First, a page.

Here's the simple deal for Welding PeaBrains:
Make a 28" table, and see a fukn chiropractor, and have shelving/risers up the ass, for all the shit for which you wish you had had a 42" table. Or have a 42" table, which for most people will suffice for 95%+ of their welding needs, and once in a blue moon stand on a crate for taller stuff.
Btw, you can weld goodly-sized stuff on a 42" table without much ado.
Elbow-height worktables in general is a distinctly superior ergonomic height.

Ahhhh, but for most run-of-the-mill welding, it should. You still don't understand statistics, and are libel to never understand statistics.

whatever....

Heh, GM apparently thinks they shoulda done a better job -- or spend $0.1 BIL, instead of $1-2 BIL -- along with the 300,000,000 Merkins not buying the volt, eh?? And god help GM when toyater/honder gets in the serieshybrid show.

Working toward buying what?? When I need a new car, I'll decide amongst the Leaf, the prius, or the second gen Volt -- or whatever. I don't really need to color-coordinate a driving outfit/gloves/ascot with my car, donchaknow....
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On Mon, 20 May 2013 17:26:00 -0400, "Existential Angst"

I've been using my current table for about 15 years. I'm in my 60s and have never been to a chiropractor in my life. So you're full of shit as usual.

Sure, it will be perfect for the low spots and you can climb a ladder or whatever for the high spots. A lower table might eliminate the need for the climbing, and the low spots can be done sitting down. Whatever works best, no need to obsess that anything other than certain height is crazy, or to follow Ig around beating a dead horse.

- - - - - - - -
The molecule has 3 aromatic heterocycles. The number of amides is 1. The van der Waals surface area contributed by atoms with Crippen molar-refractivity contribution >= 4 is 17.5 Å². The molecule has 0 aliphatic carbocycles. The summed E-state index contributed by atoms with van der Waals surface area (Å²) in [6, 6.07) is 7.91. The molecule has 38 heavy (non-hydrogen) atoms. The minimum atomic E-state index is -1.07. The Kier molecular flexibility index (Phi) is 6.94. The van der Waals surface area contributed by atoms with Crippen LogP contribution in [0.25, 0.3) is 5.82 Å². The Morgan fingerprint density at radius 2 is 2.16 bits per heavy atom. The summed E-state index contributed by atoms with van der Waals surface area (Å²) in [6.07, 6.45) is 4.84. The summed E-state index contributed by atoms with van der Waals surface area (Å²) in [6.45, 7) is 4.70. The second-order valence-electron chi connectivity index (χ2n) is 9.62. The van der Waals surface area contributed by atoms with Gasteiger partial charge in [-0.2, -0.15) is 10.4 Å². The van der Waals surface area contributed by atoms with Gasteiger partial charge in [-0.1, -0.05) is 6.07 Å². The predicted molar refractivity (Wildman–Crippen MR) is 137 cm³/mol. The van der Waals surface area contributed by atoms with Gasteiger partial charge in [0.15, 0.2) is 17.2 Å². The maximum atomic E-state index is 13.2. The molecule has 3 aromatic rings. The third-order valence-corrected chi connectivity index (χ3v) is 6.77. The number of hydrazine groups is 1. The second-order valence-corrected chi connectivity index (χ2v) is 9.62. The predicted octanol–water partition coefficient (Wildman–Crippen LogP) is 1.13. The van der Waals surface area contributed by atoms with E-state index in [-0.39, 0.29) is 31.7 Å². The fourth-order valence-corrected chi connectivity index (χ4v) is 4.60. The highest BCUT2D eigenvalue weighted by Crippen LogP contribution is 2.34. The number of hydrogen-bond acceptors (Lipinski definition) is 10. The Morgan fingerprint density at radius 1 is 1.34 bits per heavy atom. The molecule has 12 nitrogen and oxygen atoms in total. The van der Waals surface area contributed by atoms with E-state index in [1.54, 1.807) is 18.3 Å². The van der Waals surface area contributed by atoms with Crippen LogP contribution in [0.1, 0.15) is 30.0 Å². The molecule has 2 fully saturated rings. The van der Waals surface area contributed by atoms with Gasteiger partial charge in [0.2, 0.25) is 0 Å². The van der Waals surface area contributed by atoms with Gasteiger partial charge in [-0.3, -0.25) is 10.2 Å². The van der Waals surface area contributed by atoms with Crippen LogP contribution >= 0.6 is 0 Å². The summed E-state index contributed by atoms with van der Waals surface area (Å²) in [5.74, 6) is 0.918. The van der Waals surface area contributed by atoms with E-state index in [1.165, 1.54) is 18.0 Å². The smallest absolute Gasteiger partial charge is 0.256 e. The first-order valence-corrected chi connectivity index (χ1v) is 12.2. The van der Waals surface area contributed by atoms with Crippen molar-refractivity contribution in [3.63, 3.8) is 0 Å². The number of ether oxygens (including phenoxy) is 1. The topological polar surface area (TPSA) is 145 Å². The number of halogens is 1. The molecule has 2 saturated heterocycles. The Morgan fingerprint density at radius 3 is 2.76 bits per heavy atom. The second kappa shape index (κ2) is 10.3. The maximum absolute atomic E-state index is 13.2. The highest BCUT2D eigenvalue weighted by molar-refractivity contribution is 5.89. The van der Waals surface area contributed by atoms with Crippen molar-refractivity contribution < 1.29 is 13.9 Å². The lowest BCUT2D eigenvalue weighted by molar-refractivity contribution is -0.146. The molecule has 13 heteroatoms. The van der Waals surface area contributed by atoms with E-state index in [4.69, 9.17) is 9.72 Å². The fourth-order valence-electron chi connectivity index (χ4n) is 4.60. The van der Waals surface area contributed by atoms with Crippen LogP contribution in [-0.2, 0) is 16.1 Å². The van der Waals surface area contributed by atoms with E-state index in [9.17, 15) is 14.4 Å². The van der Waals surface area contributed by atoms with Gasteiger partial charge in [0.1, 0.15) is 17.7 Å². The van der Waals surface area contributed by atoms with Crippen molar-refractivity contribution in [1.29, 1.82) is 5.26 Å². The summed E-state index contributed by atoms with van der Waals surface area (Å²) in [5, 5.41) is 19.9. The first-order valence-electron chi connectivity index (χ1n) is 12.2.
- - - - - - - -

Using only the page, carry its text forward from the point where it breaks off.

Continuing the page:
The Volt that you obviously want but can't afford. Like a 10 year old boy who's sweet on a girl and shows it by holding a spider under her nose.

Whoyakidding? You'd buy a Volt right now if the dealer would sell you one with zero down and low enough payments. The irony is that you might be able to afford regular payments if you'd use your time productively instead of endlessly posting your crackpot ideas. Face it, you're going to post at least another dozen rants about table height, and probably another couple hundred on EVs. But you won't say one new thing, and other than avoiding work you'll accomplish nothing.
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Oh, so in KiddingReality, one point determines a line?? OK..... Well, once again the Kidding Knowitall Ignerints shines like a lighthouse beacon on Usenet....
So I guess you never read the cover story in Newsweek a cupla years ago, on the 80 million Merkins with backs bad enough to cost BILLIONS (mygod, more than what GM spent on their planetary-geared-up Volt!!!) in lost work days.
And that there are well-accepted ratios of back strain -- lying down to sitting to standing to leaning/bent forward being approx a 1:2:4:10 ratio. So leaning over/partially forward, like, well, on a 30" welding table, will wreak HAVOC over time with about 70%++ of people performing that kind of un-ergonomic work.
It's actually simple Newton's Laws/torque, and an elbow-height welding table *greatly* reduces these strains, in most cases. An elbow-height table also facilitates leaning on the table for support, as well.
Youir apparently-strong back bespeaks the therapeutic value of spending so much time on your knees, on all fours, fellating the Status Quo and PlimpBoi. I'll have to recommend this more often to suitably-persuaded clients.
A major application of my apparatus, btw, is back-rehab related. Which is what the haas gr510 is for -- you know, the machine who's downpayment was more than the total price tag of your bloatVolt..... heh, and with far less depreciation. lol

Distortions-R-Us.... again.....

That's right. So would any intelligent person. And???
The irony is that you

At least I don't show myself to be a frigging total igneranus on virtually everything I address. You STILL don't know how your Volt works. OR the real ROI. Or, apparently, anything about ergonomics, backs, or much of anything else. You are, however, able to fool a whole bunch of people -- which is its own gift/talent, I spose....